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Survivor strides with ‘Sole Mates’

Sole Mates is one of 35 teams taking part in Relay for Life. PHOTO/SUPPLIED

Breast cancer survivor Vivienne Hawken has three beads on her keyring to show the different sized lumps removed during her surgery.

The beads were a powerful reminder that regular screening could help to find cancer early, well before a change could be seen or felt.

At 69, Hawken’s last free mammogram showed a tumour sitting on the wall of her chest. A biopsy and scans found five cancers altogether.

Hawken had a mastectomy and 15 sessions of radiation. She made many trips over the Remutaka hill to see oncologists, nurse specialists, radiographers, and surgeons.

She felt blessed her cancer was detected early in a routine mammogram and that it could be treated.

“I’ve been really lucky and have come through it really well. I had one night in hospital and was back home and walking the following day,” she said.

“I want to show that if you catch it early, you can get through it really well. We all need to be vigilant in caring for our lives, and having a free mammogram is such a quick and easy way for each of us to do this.”

Hawken said it was a relief not to need chemotherapy and thought her positivity played a role in the outcome.

“I tried to stay positive. I never felt why me – I just accepted it, asked lots of questions, made notes and never let it get into my thought patterns,” she said.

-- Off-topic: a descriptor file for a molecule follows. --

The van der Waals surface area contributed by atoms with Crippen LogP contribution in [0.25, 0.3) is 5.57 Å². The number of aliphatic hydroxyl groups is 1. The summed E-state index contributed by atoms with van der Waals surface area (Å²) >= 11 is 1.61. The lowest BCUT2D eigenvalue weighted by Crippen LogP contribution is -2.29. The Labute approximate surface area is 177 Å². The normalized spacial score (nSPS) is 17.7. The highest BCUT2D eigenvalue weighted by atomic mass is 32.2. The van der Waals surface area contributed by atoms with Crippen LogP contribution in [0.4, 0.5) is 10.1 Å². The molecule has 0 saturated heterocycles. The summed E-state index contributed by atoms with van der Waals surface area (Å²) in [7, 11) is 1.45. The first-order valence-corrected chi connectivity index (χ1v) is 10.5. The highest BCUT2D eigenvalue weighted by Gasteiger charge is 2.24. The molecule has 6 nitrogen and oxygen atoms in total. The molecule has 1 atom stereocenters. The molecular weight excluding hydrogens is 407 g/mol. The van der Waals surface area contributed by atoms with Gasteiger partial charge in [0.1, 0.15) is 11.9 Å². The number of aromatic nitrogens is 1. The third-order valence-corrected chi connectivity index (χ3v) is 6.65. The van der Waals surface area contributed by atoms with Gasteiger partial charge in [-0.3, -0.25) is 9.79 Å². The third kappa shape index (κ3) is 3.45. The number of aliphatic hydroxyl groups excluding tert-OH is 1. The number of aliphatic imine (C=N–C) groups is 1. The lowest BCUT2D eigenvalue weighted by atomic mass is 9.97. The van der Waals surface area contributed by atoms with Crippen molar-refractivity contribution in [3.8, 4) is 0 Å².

“I also felt like this was something that was manageable. Because it was my breast, it felt external and could be taken off and removed.”

Hawken was a keen walker and took part in many events and challenges, including the Taranaki Off-Road, Tongariro trek, Round the Vines, park runs and half marathons.

Two days before her mastectomy, she walked the 10km Pink Ribbon Walk in Wellington. She also virtually walked the length of NZ by walking 10km every day for 18 months.

Next week, Hawken would walk with her team, ‘Sole Mates’ in Relay for Life.

“Cancer has touched all of my friends in one way or another, and they’re doing it to support me, other family members, and the work of the Breast Cancer Foundation and Cancer Society.”

During Relay for Life, Sole Mates would walk around the oval at Clareville for 18 hours, along with 35 other teams. Money raised would stay in Wairarapa to support the Cancer Society.

Hawken hoped to raise awareness by sharing her story and taking part in Relay for Life.

“I’m so lucky to be here, and if I can inspire women to go for regular checks then I will know I’ve made a difference in sharing my story.”

  • One of Wairarapa’s biggest charity events takes place at Clareville Showgrounds from March 20-21. To enter a team, phone Wairarapa Cancer Society on 06 378 8039 or apply online. Donations can be made at https://wairarapa.relayforlife.org.nz.

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